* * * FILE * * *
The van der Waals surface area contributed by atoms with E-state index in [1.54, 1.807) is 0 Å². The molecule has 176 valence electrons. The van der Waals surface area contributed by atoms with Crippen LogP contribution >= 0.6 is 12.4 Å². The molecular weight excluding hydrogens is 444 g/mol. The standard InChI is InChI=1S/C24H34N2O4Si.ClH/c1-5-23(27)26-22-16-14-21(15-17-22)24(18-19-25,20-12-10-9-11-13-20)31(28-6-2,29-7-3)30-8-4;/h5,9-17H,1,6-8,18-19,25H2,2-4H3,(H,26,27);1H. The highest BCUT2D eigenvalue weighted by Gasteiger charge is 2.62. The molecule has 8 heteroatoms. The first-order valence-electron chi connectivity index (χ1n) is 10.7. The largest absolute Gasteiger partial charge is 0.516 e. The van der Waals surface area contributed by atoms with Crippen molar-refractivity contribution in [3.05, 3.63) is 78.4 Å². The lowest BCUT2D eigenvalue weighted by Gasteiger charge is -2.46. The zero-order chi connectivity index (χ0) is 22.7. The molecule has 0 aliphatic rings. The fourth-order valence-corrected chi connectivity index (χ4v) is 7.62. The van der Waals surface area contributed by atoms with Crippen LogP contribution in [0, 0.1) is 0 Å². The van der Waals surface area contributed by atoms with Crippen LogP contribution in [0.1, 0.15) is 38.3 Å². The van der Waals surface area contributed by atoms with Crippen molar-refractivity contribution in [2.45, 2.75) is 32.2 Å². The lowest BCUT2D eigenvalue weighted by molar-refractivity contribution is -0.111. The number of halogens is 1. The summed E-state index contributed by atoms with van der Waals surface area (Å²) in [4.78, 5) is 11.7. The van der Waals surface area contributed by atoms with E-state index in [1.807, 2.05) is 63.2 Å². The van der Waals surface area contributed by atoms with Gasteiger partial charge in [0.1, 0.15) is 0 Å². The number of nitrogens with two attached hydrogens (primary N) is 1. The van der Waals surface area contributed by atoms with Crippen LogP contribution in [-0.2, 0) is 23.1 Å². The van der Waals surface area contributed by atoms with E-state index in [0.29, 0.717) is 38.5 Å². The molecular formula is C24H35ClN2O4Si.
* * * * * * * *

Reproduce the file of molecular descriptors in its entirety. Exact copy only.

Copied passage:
The van der Waals surface area contributed by atoms with E-state index in [1.54, 1.807) is 0 Å². The molecule has 176 valence electrons. The van der Waals surface area contributed by atoms with Crippen LogP contribution >= 0.6 is 12.4 Å². The molecular weight excluding hydrogens is 444 g/mol. The standard InChI is InChI=1S/C24H34N2O4Si.ClH/c1-5-23(27)26-22-16-14-21(15-17-22)24(18-19-25,20-12-10-9-11-13-20)31(28-6-2,29-7-3)30-8-4;/h5,9-17H,1,6-8,18-19,25H2,2-4H3,(H,26,27);1H. The highest BCUT2D eigenvalue weighted by Gasteiger charge is 2.62. The molecule has 8 heteroatoms. The first-order valence-electron chi connectivity index (χ1n) is 10.7. The largest absolute Gasteiger partial charge is 0.516 e. The van der Waals surface area contributed by atoms with Crippen molar-refractivity contribution in [3.05, 3.63) is 78.4 Å². The lowest BCUT2D eigenvalue weighted by Gasteiger charge is -2.46. The zero-order chi connectivity index (χ0) is 22.7. The molecule has 0 aliphatic rings. The fourth-order valence-corrected chi connectivity index (χ4v) is 7.62. The van der Waals surface area contributed by atoms with Crippen LogP contribution in [0, 0.1) is 0 Å². The van der Waals surface area contributed by atoms with Crippen LogP contribution in [0.1, 0.15) is 38.3 Å². The van der Waals surface area contributed by atoms with Crippen molar-refractivity contribution in [2.45, 2.75) is 32.2 Å². The lowest BCUT2D eigenvalue weighted by molar-refractivity contribution is -0.111. The number of halogens is 1. The summed E-state index contributed by atoms with van der Waals surface area (Å²) in [4.78, 5) is 11.7. The van der Waals surface area contributed by atoms with E-state index in [1.807, 2.05) is 63.2 Å². The van der Waals surface area contributed by atoms with Gasteiger partial charge in [0.1, 0.15) is 0 Å². The number of nitrogens with two attached hydrogens (primary N) is 1. The van der Waals surface area contributed by atoms with Crippen LogP contribution in [-0.2, 0) is 23.1 Å². The van der Waals surface area contributed by atoms with E-state index in [0.29, 0.717) is 38.5 Å². The molecular formula is C24H35ClN2O4Si.